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Short Story Writing A Viable Route To Publication For Older Writers

  • By Steve Dempster
  • Published 03/24/2008
  • Fiction

Many people take up writing as a hobby or as a more serious undertaking later in life – maybe even after what would be considered by many retirement age. This article looks at one way the older writer can compete with younger rivals on a level playing field. There you are, sitting looking at your finished book manuscript. It’s probably taken at least a year – maybe a lot longer – to get to this stage. Now, you say, it’s finished! Sorry to correct you here – but it’s not. It will only be finished when it is published, in book form, and sitting on a shelf in a bookshop where people can buy it. So you send away your manuscript, bracing yourself – you have been warned about this – for rejection. You may be very fortunate and have your work accepted: if so I take my hat off to you! It is far more likely that the work will be returned. If the reason given is that is out of fashion, or not right for that particular publisher, or just plain badly written, then you can do something about it. Sometimes though – and this an older, unpublished, writer’s pitfall – your age may work against you. I know, it’s wrong – but there it is. You may have written a great book, a truly stunning piece of work – but an agent or publisher, being hard-headed businesspeople, have to ask themselves two very crucial questions. These are: 1. Has this writer got more than on book in them? In other words, is this book something you have taken a long time – maybe years and years – to bring to a conclusion? If so, do have any more ideas or are all your guns fired? 2. Now this is not the greatest thing to dwell on – but how much longer are you going to be around? Let’s say you’re a fit 70-year old lady. You could, these days, reasonably expect another good fifteen or twenty years at least. How does this work with your writing career?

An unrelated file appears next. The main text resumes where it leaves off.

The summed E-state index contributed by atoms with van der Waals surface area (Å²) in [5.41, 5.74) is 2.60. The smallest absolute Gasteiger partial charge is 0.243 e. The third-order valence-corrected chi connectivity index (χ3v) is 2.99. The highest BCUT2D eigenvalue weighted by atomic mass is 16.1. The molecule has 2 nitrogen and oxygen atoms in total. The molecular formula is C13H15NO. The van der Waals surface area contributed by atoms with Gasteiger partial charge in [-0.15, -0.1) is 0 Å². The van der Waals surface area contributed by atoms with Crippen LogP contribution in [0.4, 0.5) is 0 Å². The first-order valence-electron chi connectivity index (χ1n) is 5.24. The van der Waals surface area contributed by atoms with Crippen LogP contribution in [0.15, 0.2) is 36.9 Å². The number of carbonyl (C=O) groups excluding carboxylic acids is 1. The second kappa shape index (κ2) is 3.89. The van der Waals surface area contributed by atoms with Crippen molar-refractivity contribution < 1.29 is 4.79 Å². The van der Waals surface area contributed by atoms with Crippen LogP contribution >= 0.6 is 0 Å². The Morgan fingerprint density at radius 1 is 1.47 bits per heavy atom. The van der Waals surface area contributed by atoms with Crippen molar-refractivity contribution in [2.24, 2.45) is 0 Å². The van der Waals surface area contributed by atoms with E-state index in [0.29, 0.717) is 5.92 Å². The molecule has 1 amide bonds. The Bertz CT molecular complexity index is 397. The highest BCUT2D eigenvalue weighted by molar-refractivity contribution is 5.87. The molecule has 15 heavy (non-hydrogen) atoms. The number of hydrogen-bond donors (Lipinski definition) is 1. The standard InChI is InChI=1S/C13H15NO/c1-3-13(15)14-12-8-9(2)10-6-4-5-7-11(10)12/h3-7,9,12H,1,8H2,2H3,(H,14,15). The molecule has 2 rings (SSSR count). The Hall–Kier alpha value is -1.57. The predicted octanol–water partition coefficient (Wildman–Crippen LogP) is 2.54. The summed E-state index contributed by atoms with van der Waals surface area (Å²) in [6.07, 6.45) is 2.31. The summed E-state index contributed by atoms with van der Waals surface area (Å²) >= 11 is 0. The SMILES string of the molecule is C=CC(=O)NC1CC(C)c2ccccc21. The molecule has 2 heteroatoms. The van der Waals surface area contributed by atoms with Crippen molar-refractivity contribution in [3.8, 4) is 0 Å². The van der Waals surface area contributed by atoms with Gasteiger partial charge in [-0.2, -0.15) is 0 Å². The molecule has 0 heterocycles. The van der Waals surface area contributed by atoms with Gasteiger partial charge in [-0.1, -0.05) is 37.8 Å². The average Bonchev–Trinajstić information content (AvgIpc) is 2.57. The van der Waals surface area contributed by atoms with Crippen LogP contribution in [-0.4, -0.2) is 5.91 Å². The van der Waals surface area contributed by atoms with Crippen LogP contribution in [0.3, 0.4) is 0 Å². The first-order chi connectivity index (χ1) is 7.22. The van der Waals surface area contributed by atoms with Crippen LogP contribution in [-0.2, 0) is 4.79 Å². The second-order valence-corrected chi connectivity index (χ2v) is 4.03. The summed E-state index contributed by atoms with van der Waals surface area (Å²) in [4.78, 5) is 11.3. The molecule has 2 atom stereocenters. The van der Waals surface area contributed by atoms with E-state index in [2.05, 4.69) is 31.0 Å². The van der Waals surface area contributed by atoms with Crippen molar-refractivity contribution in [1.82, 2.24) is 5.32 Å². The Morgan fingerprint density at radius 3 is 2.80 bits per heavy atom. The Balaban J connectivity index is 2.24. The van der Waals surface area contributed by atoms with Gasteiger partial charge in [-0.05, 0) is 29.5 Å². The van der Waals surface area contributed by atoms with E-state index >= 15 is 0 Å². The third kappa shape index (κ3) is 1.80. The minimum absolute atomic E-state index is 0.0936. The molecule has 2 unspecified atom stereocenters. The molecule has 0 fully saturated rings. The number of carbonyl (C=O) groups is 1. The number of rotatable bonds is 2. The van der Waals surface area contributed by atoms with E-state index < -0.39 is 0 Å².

Well – a book – any book – can take five years from first rough to publication. Three years is good going. As you can only write one book at once (unless your name is Simenon!) that means you could well be hitting 90-plus if a publisher gave you a five-book contract – together with all the sales and marketing investment that implies. When they

look at these sort of figures you can understand – even if you do not agree with – their concerns. So – this leaves us with the old problem: how to get into print? Well, one excellent way is via the short story market, particularly those published within popular women’s magazines. Hang on, though – what about your age in this environment? Does it not still hold that it may count against you? Happily, the answer is a resounding NO. Magazine editors aren’t offering you a contract beyond purchasing publishing rights from you – hardly a big investment – so concerns regarding your longevity aren’t present! Also, many older writers find they have the depth of experience concerning the human condition so essential to many stories found within the pages of this type of magazine. Then there are other types of magazine – the science fiction short story is one of the types enjoying a keen readership, as popular today as it was seventy years ago. Maybe it’s not your thing – but it’s worth considering! The other thing about short stories is that they are, when compared to a novel, quick to write. You could probably write twenty or thirty short stories in the time it would take you to write your book. Too, they give a new writer great exposure. It’s fair to say that the buyers of women’s magazines probably don’t do so just to read the short story tucked away towards the back – but read them they do and some magazines have readerships in the hundreds of thousands. If you sold that many copies of your novel it would be a best-seller! Maybe the best things about getting your short story published is the great boost to confidence it brings to any fledgling (or indeed seasoned) writer. There’s nothing quite like having your name in print as the author! Add to this the bonus of getting your name known to editors and agents – yes, they do read these stories, spying out talent – and it can be seen that writing for the short story market can be a great way to get noticed.

You may decide, if following this route, that short stories are the thing for you – a writing niche that suits your talents and needs. On the other hand, should you again experience the desire to write The Novel, you have a good grounding in economical, well-planned writing (as all short stories must be) that will shine out to any publisher whose desk your manuscript lands on!



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